Maryland Shows Significant Progress in Reducing Infant Mortality, Obesity, Tobacco Use and Other High-Priority Health Measures

Baltimore, MD (February 5, 2015) – The Department of Health and Mental Hygiene has released a report showing significant improvement  on several priority health measures as part of its ongoing State Health Improvement Process (SHIP).
 
Of the 41 SHIP measures, 28 either met the target goal for 2014 or showed significant improvement toward the goal. Improvement goals were surpassed for infant mortality, which declined by 13 percent in the four-year measurement period, and child and adolescent obesity, which declined by 6 percent. Goals for reducing tobacco use also were surpassed, with adults having an 18 percent decrease in use and youths having a 32 percent decrease in use in three years.
 
“It is heartening to see Maryland’s progress on key health measures,” said DHMH Secretary Van T. Mitchell. “The healthier we are, the better our collective quality of life and the more valuable our contributions to society can be.”
 
The 2014 target goals also were surpassed for teen birth rates, healthy weight in adults, alcohol-related vehicle fatalities, HIV infections, domestic violence, children receiving dental care, adolescent wellness checkups, and deaths from heart disease and cancer.  These improvements contributed to Maryland making the largest jump among all states in the United Health Foundation’s America’s Health Rankings (here) released last year. The annual rankings compare states on many of the same health measures used in SHIP. 
 
As part of SHIP, Local Health Improvement Coalitions – which cover all Maryland counties – use these measures to establish priorities for health improvement, to develop strategies and to track progress. These coalitions include hospitals, local health departments, primary care providers and other health professionals, as well as community-based organizations, schools, faith-based organizations and other community groups.   
 
The report is available here. The Office of Population Health Improvement at DHMH, which administers SHIP, will release target goals for 2017 in the coming weeks.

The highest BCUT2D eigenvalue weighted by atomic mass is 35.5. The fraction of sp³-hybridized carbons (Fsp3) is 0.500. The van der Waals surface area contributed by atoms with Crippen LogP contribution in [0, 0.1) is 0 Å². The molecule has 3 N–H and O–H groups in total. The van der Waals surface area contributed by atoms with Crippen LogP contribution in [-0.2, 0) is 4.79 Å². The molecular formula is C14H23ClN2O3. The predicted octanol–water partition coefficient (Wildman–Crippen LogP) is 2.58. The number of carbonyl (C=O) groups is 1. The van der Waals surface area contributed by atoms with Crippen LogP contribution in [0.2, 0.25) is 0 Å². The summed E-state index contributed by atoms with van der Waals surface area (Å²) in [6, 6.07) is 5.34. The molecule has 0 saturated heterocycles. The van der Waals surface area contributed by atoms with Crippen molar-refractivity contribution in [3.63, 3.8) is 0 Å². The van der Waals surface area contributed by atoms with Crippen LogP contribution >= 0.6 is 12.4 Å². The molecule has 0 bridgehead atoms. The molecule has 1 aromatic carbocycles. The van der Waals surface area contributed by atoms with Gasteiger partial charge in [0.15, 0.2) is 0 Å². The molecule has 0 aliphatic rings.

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WCHD News

As part of Pocomoke City’s 4th Friday on Sept. 27, the Worcester County Health Department will lead a free 1-mile fun walk through the historic downtown district. Registration begins at 5 pm and the walk starts at 5:30 pm.

Click the image below to register for the walk. 

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The Out of the Darkness Suicide Awareness Walk. Movement of a quarter of a million people joined by local participants in Ocean City, MD.

Ocean City, MD − Suicide is the 10th leading cause of death in the United States, yet suicide can be prevented. Volunteers from Worcester County are joining the quarter of a million people who are walking in towns across the United States to draw attention to the fight for suicide prevention. The 8th annual Out of the Darkness Walk, hosted by the Worcester County Health Department (WCHD) will be held on Saturday, September 21, 2019. As in years past, walkers will gather at Caroline Street and the Boardwalk, with registration beginning at 9am. After opening remarks, the procession will walk to the Inlet, turn and walk to 5th Street, then back to Caroline Street.

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Worcester Health partners with Ocean City Fire Department on “Safe Station” project
Station offers 24/7 access to recovery services

Ocean City, MD- Where would you go if you needed help with addiction right now? The Worcester County Health Department, in partnership with the Town of Ocean City Fire Department, has launched a “Safe Station” in Ocean City at the 15th Street Fire Station for those seeking immediate help getting into recovery. The station is open 24-hours a day, 7 days a week for any individuals seeking treatment services.

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In the event of a storm or power outage, it is important to know safety information about food storage and operating generators. Follow the links below for tips about food and generator safety.

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(July 31, 2019 Snow Hill, MD) – The Worcester County Health Department received notification from the State of Maryland that a mosquito pool in the Whaleyville area of Worcester County recently tested positive for Eastern Equine Encephalitis (EEE). This is the first positive test for EEE in Worcester in 2019.

Arboviruses, such as the EEE virus, are most common during the summer and fall months. The viruses are transmitted by infected mosquitoes and spread to humans, birds, horses and other animals. Since mosquitoes can breed in as little as a quarter inch of water, eliminating standing water is critical for the control of mosquito populations. Many factors impact when and where outbreaks occur, such as weather, numbers of mosquitoes that spread the virus, and human behavior.

The Worcester and Wicomico County Health Department provides the following tips to help prevent contact with mosquitoes and reduce risk of infection with EEE or other mosquito borne illnesses:

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